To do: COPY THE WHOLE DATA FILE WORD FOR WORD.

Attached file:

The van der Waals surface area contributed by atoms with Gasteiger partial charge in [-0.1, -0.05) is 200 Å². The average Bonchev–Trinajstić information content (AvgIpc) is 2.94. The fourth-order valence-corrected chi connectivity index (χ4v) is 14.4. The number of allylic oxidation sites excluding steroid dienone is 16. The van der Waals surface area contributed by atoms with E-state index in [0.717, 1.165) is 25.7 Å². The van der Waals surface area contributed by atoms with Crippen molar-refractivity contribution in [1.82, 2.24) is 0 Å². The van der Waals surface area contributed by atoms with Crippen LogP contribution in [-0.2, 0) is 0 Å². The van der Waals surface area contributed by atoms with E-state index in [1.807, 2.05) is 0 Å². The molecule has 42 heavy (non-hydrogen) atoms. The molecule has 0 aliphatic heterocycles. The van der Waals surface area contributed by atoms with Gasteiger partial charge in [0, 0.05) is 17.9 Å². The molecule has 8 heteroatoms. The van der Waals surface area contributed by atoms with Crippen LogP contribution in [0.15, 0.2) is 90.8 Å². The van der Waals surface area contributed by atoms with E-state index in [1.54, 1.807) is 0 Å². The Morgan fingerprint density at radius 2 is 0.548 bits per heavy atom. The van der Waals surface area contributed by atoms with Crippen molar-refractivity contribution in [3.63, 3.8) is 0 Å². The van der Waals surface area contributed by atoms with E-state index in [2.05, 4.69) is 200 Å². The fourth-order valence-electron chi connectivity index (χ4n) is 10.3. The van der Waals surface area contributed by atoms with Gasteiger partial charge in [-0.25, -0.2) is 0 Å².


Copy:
The van der Waals surface area contributed by atoms with Gasteiger partial charge in [-0.1, -0.05) is 200 Å². The average Bonchev–Trinajstić information content (AvgIpc) is 2.94. The fourth-order valence-corrected chi connectivity index (χ4v) is 14.4. The number of allylic oxidation sites excluding steroid dienone is 16. The van der Waals surface area contributed by atoms with E-state index in [0.717, 1.165) is 25.7 Å². The van der Waals surface area contributed by atoms with Crippen molar-refractivity contribution in [1.82, 2.24) is 0 Å². The van der Waals surface area contributed by atoms with Crippen LogP contribution in [-0.2, 0) is 0 Å². The van der Waals surface area contributed by atoms with E-state index in [1.807, 2.05) is 0 Å². The molecule has 42 heavy (non-hydrogen) atoms. The molecule has 0 aliphatic heterocycles. The van der Waals surface area contributed by atoms with Gasteiger partial charge in [0, 0.05) is 17.9 Å². The molecule has 8 heteroatoms. The van der Waals surface area contributed by atoms with Crippen LogP contribution in [0.15, 0.2) is 90.8 Å². The van der Waals surface area contributed by atoms with E-state index in [1.54, 1.807) is 0 Å². The Morgan fingerprint density at radius 2 is 0.548 bits per heavy atom. The van der Waals surface area contributed by atoms with Crippen molar-refractivity contribution in [3.63, 3.8) is 0 Å². The van der Waals surface area contributed by atoms with E-state index in [2.05, 4.69) is 200 Å². The fourth-order valence-electron chi connectivity index (χ4n) is 10.3. The van der Waals surface area contributed by atoms with Gasteiger partial charge in [-0.25, -0.2) is 0 Å².